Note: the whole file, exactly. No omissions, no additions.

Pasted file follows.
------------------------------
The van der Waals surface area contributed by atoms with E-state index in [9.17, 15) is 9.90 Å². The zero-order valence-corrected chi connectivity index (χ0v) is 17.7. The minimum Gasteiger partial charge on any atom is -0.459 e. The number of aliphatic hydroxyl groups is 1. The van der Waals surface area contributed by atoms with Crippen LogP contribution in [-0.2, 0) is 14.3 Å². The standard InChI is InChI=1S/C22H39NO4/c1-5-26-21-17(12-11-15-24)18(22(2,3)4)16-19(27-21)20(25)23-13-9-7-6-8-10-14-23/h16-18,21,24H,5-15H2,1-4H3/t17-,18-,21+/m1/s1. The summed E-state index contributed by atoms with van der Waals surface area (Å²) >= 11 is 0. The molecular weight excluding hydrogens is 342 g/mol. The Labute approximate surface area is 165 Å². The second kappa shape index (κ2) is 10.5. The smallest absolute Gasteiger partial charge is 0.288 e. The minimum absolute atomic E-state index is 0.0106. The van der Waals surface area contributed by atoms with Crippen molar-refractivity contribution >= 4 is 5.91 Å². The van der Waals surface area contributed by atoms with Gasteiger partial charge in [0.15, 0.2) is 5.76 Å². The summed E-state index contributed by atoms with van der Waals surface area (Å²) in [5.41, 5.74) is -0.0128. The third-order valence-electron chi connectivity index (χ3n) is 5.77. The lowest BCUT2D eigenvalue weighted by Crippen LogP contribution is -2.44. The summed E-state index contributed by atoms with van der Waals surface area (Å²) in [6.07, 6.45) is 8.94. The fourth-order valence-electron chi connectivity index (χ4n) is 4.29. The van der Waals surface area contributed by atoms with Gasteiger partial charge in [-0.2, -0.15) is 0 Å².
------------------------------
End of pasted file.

The van der Waals surface area contributed by atoms with E-state index in [9.17, 15) is 9.90 Å². The zero-order valence-corrected chi connectivity index (χ0v) is 17.7. The minimum Gasteiger partial charge on any atom is -0.459 e. The number of aliphatic hydroxyl groups is 1. The van der Waals surface area contributed by atoms with Crippen LogP contribution in [-0.2, 0) is 14.3 Å². The standard InChI is InChI=1S/C22H39NO4/c1-5-26-21-17(12-11-15-24)18(22(2,3)4)16-19(27-21)20(25)23-13-9-7-6-8-10-14-23/h16-18,21,24H,5-15H2,1-4H3/t17-,18-,21+/m1/s1. The summed E-state index contributed by atoms with van der Waals surface area (Å²) >= 11 is 0. The molecular weight excluding hydrogens is 342 g/mol. The Labute approximate surface area is 165 Å². The second kappa shape index (κ2) is 10.5. The smallest absolute Gasteiger partial charge is 0.288 e. The minimum absolute atomic E-state index is 0.0106. The van der Waals surface area contributed by atoms with Crippen molar-refractivity contribution >= 4 is 5.91 Å². The van der Waals surface area contributed by atoms with Gasteiger partial charge in [0.15, 0.2) is 5.76 Å². The summed E-state index contributed by atoms with van der Waals surface area (Å²) in [5.41, 5.74) is -0.0128. The third-order valence-electron chi connectivity index (χ3n) is 5.77. The lowest BCUT2D eigenvalue weighted by Crippen LogP contribution is -2.44. The summed E-state index contributed by atoms with van der Waals surface area (Å²) in [6.07, 6.45) is 8.94. The fourth-order valence-electron chi connectivity index (χ4n) is 4.29. The van der Waals surface area contributed by atoms with Gasteiger partial charge in [-0.2, -0.15) is 0 Å².